It’s been a while since our last posting – that doesn’t mean that we haven’t been busy! One of us was overseas for a while, then we started transcribing Rameau’s Suite in A minor (1728) to perform at the upcoming New England Bach Festival. We transcribed the whole thing 3 times – 3rd time lucky! Got to perform it today at NERAM to a packed house and enthusiastic reception. Phew! Mr Tafra (S1) played Mr Thorneycroft’s spruce 2008 Richard Howell guitar and Mr Thorneycroft (S2) played a 1976 8 string Ramirez 1a, kindly on loan from the estate of Dr. Vic Bofinger.
Here are the programme notes:
J.P. Rameau tr. EphenStephen
Nouvelles Suites de Pièces de Clavecin (1728): Suite in A minor (performed in E minor) Allemande – Courante – Sarabande – Les Trois Mains – Fanfarinette – La Triomphante – Gavotte et 6 doubles
The act of transcribing harpsichord repertoire for the guitar is not an uncommon practice, however the art of transcribing harpsichord repertoire for the guitar, and indeed two guitars, is a somewhat different matter. The translating of notes from plucked strings to plucked strings with the occasional octave transposition is straightforward enough, but to translate resonances, registral alignment, clarity of voice, colouristic potential etc into music that is not so much ‘idiomatic’ but respectful in all perspectives, requires a thoughtful as well as creative hand.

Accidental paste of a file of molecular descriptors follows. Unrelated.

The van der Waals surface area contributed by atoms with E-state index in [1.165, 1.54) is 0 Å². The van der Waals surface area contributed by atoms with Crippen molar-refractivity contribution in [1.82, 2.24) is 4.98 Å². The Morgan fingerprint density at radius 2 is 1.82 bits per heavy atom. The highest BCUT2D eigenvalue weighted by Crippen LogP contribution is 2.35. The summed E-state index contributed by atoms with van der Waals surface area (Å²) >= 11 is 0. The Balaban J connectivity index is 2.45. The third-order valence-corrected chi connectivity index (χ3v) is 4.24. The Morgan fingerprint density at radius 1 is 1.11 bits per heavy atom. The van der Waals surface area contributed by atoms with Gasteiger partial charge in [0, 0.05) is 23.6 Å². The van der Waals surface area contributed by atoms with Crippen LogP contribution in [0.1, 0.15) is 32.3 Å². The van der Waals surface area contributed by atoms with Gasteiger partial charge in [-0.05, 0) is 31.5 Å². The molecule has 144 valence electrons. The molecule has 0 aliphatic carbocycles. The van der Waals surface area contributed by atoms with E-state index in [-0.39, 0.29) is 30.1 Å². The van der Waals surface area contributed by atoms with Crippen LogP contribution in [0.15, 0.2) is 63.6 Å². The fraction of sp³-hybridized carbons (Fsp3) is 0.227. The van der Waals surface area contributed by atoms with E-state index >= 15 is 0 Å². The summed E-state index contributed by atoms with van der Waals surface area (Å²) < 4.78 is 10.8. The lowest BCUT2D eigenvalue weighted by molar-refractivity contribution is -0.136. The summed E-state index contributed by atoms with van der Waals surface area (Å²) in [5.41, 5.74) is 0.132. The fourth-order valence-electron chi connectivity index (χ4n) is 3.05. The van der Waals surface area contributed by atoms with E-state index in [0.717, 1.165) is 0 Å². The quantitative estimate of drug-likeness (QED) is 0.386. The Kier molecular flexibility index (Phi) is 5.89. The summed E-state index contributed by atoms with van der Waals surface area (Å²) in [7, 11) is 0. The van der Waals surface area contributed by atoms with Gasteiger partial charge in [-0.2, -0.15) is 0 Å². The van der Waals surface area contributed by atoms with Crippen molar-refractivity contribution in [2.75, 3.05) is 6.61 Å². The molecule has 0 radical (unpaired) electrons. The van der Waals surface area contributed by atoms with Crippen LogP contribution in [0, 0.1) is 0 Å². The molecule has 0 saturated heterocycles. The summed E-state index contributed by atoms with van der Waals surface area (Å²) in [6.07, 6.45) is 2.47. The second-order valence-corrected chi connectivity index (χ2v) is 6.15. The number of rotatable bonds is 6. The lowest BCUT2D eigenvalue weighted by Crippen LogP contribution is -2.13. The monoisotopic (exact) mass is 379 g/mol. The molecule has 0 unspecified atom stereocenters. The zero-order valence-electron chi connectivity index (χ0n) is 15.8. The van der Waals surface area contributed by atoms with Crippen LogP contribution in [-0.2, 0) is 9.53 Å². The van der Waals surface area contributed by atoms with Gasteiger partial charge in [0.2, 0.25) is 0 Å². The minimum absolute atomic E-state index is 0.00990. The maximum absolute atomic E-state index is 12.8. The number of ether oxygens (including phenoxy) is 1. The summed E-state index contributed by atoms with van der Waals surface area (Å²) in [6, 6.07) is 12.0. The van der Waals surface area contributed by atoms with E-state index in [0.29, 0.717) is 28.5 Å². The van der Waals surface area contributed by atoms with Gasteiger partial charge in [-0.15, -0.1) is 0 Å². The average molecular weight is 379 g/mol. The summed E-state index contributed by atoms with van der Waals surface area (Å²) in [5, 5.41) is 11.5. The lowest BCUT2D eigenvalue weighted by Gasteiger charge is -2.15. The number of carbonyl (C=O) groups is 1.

The idea of transcription is not simply to reproduce the original notes through the new instrumentation, nor is it to rewrite them in order to (re)create the music as if originally intended for the new instrumentation, but is rather to strike balance by acting act as a kind of curator, taking into consideration historically informed performance practices, motific ideas and phrase structures embedded in the music, colouristic potential etc, as well as the personalities and backgrouds (or indeed, baggage!) of the transcriber(s), performers and instrumentation. Moreover, the translating of music originally intended to be handled by one player on one instrument into music that is handled by two people on two instruments, but acting as a single ensemble, demands careful consideration.
A curator enables the opportunity of weaving an assemblage of what may be seemingly unrelated artwork around a unique thread generated by a set of values, history and circumstances, treading a path through the wealth of available media and creative possibilities which may simply be found as ‘interesting’.
(c) Steve Thorneycroft